Stocks Add to Recent Run…..
U.S. equities finished with widespread gains, as concerns about premature tightening of global monetary policies appeared to cool following this week’s dovish testimony from Fed Chairman Jerome Powell that countered last week’s hawkish Fed tilt. Meanwhile, the Bank of England acknowledged above target inflation but said it expects it to be transitory and most policymakers warned of the risk of tightening too soon. Adding to the mood, President Biden declared that the White House and a bipartisan group of Senators have struck a deal on the highly-anticipated infrastructure spending package. The Information Technology sector led the way, and Financials issues gained ground ahead of today’s stress test results released by the Fed after the close. Treasuries were little changed despite a robust economic calendar that showed durable goods orders missed but the prior month’s figures were revised higher, and jobless claims decelerated at a slower pace than expected. The U.S. dollar was nearly flat, gold lost modest ground and crude oil prices were modestly higher. On the equity front, shares of Eli Lilly and Company moved to the upside after the FDA gave is experimental Alzheimer’s treatment Breakthrough Therapy designation, while KB Home reported disappointing revenues and deliveries, and Darden Restaurants posted better-than-expected earnings and upped its dividend. Europe finished higher, as the Bank of England’s decision was met with another round of upbeat economic data, while markets in Asia were mixed in a subdued session.
The Dow Jones Industrial Average rose 323 points (1.0%) to 34,197, the S&P 500 Index increased 25 points (0.6%) to 4,266, and the Nasdaq Composite advanced 98 points (0.7%) to 14,370. In moderate volume, 810 million shares were traded on the NYSE and 4.2 billion shares changed hands on the Nasdaq. WTI crude oil advanced $0.22 to $73.30 per barrel. Elsewhere, the Bloomberg gold spot price decreased $4.24 to $1,774.44 per ounce, and the Dollar Index—a comparison of the U.S. dollar to six major world currencies—was unchanged at 91.81.
Durable goods orders miss, jobless claims higher than expected to headline busy economic day…..
May preliminary durable goods orders (chart) rose 2.3% month-over-month (m/m), versus the Bloomberg estimate of a 2.8% rise and compared to April’s favorably-revised 0.8% decrease. Ex-transportation, orders grew 0.3% m/m, south of forecasts of a 0.7% gain and compared to April’s upwardly-adjusted 1.7% rise. Orders for non-defense capital goods excluding aircraft, considered a proxy for business spending, dipped 0.1%, compared to projections of a 0.6% rise, while the prior month’s figure was revised higher to a 2.7% increase.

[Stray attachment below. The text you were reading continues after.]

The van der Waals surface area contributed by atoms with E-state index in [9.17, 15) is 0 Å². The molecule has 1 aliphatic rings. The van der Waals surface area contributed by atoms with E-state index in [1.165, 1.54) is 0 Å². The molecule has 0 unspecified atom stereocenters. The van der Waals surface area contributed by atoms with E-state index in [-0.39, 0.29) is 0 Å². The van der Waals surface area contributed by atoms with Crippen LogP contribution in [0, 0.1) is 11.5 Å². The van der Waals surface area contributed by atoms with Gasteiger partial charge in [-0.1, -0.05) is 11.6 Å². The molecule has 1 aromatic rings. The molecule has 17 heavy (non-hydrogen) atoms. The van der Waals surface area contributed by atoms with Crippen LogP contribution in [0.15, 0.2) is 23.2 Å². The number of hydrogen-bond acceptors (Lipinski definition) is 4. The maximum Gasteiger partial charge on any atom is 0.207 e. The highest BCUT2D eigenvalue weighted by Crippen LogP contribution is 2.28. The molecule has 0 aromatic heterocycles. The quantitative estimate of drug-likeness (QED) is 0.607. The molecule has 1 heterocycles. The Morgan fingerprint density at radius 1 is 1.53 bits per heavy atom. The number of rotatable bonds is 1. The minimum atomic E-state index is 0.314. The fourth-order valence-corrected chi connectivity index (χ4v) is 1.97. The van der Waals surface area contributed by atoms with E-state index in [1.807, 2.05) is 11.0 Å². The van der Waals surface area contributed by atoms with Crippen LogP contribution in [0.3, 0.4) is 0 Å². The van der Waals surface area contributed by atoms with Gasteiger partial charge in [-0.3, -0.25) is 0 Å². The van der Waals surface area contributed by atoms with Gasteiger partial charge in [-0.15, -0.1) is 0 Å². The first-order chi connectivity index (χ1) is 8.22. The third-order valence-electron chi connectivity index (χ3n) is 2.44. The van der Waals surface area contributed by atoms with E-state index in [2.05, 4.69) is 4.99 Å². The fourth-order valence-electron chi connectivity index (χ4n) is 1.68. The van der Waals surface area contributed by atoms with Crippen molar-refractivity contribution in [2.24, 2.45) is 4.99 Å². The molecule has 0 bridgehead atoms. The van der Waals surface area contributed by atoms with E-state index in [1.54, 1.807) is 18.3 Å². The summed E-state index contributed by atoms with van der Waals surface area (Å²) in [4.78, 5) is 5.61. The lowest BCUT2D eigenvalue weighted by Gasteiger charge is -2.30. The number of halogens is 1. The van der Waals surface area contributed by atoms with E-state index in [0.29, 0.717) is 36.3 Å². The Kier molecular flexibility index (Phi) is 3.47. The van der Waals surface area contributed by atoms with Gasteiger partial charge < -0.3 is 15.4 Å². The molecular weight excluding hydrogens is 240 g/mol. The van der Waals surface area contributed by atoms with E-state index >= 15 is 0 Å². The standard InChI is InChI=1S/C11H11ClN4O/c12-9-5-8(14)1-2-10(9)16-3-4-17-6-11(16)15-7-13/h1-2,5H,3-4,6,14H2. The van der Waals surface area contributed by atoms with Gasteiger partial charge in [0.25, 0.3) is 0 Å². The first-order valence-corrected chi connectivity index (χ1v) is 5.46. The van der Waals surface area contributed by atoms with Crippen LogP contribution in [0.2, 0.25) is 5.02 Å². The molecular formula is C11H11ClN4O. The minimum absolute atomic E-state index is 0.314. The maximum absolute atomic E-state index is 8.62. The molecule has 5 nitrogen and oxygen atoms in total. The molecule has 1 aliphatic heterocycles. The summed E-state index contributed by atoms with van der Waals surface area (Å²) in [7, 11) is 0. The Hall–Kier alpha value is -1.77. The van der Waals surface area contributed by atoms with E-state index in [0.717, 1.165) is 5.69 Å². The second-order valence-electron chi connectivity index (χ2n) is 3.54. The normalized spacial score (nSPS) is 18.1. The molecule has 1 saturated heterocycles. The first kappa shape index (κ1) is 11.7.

Weekly initial jobless claims (chart) came in at a level of 411,000 for the week ended June 19, versus forecasts calling for 380,000 and compared to the prior week’s upwardly-revised 418,000 level. The four-week moving average rose by 1,500 to 397,750, and continuing claims for the week ended June 12 fell by 144,000 to 3,390,000, below estimates of 3,460,000. The four-week moving average of continuing claims dropped by 55,250 to 3,552,500.
The advance goodstrade balance showed that the May deficit widened more than expected, coming in at $88.1 billion, versus estimates calling for it to increase to $87.5 billion, and compared to April’s upwardly-adjusted shortfall of $85.7 billion.
Preliminary wholesale inventories rose 1.1% m/m for May, compared to expectations of a 0.8% gain, and versus April’s upwardly-revised 1.0% rise.
The final look (of three) at Q1 Gross Domestic Product, the broadest measure of economic output, showed the quarter-over-quarter (q/q) annualized rate of expansion remained at the previous estimate of 6.4%, matching forecasts. Q4’s figure was unadjusted at 4.3% growth. Personal consumption was revised to an 11.4% rise for Q1 from the previous estimate of an 11.3% gain and in line with expectations. Q4 consumption was unrevised at a 2.3% gain.
On inflation, the GDP Price Index was unrevised at a 4.3% rise, matching forecasts, while the core PCE Index, which excludes food and energy, was also unrevised at a 2.5% advance, in line with estimates.
The June Kansas City Fed Manufacturing Activity Index unexpectedly moved further into a level depicting expansion (a reading above zero). The index rose to 27 from May’s 26 reading, and compared to forecasts calling for a dip to 24.
Treasuries were little changed, as the yields on the 2-year and 10-year notes were flat at 0.26% and 1.49%, respectively, while the 30-year bond rate dipped 1 basis point to 2.10%.
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